111019171715 2 2 4 6

It only remains to sift down its root to obtain the desired heap. The final process
thus goes as follows:

10 1 9 7 7 5 2 2 4 6
10 7 9 1 7 5 2 2 4 6
10 7 9 4 7 5 2 2 1 6
The tree representation of the final form of the array is shown previously as Fig-
ure 5.13.
Here is a formal description of the algorithm.

procedure make-heap(T[ .. n])


{This procedure makes the array T[L. . n] into a heap}
for i - [n/21 downto 1 do sift-down(T, i)

Theorem 5.7.1 The algorithm constructs a heap in linear time.

Proof We give two proofs of this claim.


1. As a barometer we use the instructions in the repeat loop of the algorithm
sift-down. To sift down a node at level r, clearly we make at most r + 1 trips round
the loop. Now the height of a heap containing n nodes is [ lg nj = k, say. In the heap
there are 2k l nodes at level 1 (not all of which are necessarily internal nodes), 2 k 2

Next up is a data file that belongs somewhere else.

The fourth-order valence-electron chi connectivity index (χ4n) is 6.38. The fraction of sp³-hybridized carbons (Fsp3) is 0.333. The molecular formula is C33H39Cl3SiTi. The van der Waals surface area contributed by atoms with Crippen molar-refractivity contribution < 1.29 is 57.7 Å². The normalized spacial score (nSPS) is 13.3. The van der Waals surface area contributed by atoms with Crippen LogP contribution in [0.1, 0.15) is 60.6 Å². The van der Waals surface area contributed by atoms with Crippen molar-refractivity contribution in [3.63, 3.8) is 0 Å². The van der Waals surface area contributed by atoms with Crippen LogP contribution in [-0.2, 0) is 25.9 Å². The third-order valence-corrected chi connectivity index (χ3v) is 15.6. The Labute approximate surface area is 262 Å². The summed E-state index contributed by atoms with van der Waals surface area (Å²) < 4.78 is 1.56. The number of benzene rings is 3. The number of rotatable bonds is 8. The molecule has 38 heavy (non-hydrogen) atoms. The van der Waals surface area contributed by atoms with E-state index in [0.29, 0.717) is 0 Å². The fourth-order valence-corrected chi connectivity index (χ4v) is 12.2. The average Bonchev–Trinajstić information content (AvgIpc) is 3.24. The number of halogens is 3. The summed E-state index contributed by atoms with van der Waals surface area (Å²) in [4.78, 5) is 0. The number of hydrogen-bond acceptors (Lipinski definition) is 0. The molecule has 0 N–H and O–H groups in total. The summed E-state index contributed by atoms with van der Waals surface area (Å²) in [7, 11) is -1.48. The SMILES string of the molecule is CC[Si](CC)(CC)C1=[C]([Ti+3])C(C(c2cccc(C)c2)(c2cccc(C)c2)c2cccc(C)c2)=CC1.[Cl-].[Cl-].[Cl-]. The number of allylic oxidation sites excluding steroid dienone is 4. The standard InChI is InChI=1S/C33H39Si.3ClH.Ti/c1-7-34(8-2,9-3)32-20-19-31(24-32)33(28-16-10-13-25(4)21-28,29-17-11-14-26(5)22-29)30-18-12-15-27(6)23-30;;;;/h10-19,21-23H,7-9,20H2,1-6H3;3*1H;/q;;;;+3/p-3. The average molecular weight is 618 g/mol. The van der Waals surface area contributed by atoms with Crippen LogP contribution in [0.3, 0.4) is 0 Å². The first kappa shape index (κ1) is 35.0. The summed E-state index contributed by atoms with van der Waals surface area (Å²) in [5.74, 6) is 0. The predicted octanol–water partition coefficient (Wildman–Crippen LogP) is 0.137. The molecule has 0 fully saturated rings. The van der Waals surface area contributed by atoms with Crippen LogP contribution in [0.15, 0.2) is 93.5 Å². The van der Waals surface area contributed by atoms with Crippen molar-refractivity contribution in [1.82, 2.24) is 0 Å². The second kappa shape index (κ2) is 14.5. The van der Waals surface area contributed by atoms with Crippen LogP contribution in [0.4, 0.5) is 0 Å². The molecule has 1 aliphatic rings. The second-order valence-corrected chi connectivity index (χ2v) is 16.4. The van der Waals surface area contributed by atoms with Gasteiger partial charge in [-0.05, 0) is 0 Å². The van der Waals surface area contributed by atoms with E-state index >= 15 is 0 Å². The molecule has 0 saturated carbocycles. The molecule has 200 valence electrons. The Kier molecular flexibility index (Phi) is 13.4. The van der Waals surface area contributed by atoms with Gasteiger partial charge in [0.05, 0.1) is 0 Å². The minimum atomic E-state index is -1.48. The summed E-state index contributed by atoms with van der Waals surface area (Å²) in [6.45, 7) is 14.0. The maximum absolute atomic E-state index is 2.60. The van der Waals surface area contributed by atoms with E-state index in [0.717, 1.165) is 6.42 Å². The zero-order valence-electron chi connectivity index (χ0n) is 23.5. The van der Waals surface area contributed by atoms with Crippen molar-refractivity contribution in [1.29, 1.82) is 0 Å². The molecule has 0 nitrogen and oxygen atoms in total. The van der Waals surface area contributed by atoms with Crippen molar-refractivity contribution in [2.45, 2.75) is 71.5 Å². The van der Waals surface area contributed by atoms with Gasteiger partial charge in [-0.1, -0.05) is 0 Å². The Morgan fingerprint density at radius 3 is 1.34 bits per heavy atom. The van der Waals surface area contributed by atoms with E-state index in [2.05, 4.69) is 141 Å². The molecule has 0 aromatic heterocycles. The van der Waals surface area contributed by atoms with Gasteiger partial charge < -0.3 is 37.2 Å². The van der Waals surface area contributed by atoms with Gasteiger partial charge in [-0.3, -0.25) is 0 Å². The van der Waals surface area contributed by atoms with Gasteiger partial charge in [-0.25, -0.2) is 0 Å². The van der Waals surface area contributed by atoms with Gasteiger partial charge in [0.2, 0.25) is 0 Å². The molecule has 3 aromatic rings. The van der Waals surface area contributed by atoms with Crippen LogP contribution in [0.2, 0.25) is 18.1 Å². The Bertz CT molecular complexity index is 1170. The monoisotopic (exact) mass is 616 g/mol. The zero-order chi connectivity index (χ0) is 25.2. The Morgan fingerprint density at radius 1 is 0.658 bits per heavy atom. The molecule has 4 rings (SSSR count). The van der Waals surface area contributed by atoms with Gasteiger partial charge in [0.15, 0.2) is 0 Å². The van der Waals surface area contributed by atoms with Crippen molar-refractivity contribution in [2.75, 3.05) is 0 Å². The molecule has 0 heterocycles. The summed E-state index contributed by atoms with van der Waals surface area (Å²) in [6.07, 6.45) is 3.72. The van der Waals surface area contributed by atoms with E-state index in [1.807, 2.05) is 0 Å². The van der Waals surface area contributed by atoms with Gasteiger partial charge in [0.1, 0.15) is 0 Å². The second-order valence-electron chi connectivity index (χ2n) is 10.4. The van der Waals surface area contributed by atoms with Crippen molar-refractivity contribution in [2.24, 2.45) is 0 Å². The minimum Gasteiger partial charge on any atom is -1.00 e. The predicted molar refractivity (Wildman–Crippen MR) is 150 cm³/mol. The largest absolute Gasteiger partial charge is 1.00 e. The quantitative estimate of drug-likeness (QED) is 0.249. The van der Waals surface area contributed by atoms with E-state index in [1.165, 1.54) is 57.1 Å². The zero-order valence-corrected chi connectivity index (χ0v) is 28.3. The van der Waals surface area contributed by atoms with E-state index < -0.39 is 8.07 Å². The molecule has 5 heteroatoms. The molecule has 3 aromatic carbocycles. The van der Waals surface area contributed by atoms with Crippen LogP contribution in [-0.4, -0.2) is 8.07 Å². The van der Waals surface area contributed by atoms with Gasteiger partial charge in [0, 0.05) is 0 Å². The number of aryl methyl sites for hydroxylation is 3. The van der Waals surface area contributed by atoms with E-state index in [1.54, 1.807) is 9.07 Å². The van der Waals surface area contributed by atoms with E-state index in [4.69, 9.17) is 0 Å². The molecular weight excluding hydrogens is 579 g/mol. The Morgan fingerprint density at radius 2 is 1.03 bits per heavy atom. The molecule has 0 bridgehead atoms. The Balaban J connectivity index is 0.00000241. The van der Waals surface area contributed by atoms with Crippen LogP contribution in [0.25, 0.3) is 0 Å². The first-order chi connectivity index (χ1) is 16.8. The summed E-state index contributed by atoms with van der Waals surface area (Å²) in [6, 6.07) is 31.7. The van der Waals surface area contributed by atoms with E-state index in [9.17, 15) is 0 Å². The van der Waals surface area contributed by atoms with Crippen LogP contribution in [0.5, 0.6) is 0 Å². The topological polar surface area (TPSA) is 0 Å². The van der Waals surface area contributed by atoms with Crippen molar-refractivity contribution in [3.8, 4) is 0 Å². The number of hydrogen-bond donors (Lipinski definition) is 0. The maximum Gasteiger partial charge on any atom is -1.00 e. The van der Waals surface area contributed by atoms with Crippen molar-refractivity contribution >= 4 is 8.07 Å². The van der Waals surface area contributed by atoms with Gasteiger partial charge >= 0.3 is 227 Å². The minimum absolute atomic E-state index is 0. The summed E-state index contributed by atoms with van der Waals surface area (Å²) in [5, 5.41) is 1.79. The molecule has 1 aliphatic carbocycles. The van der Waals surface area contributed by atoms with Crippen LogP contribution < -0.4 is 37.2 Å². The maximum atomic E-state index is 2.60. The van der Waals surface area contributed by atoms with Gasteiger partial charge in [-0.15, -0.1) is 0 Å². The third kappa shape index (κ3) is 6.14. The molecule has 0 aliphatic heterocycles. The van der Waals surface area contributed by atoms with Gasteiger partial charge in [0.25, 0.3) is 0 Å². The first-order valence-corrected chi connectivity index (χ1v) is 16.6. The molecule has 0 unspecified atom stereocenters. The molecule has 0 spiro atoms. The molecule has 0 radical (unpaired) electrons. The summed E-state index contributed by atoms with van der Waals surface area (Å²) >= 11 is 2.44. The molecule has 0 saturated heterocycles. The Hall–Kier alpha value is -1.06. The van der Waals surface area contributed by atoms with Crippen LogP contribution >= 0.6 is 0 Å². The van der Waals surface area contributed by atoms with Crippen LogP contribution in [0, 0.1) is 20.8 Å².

nodes at level 2 (all of which must be internal nodes), and so on, down to 1 node at
level k, the root. When we apply make-heap, we sift down the value in each internal
node. Hence if t is the total number of trips round the repeat loop, we have

t < 2 x 2k1 + 3 x 2k-2 +. . + (k + 1)20


< - 2 k + 2 k+1 (2 + 2x2 2 + 3 x 2 3 +.)

= 2 k+2 - 2k < 4n
168 Some Data Structures Chapter 5

(a) The starting situation.

0 0
(b) The level I subtrees are made into heaps.

24 6

(c) One level 2 subtree is made into a heap (the other already is a heap).

Figure 5.16. Making a heap

where we used Proposition 1.7.12 to sum the infinite series. The required work
is therefore in 0(n).
2. Let t(k) be the time needed in the worst case to build a heap of height at
most k. Assume that k Ž 2. To construct the heap, the algorithm first transforms
each of the two subtrees attached to the root into heaps of height at most k -1.
(The right subtree could be of height k - 2.) The algorithm then sifts the root down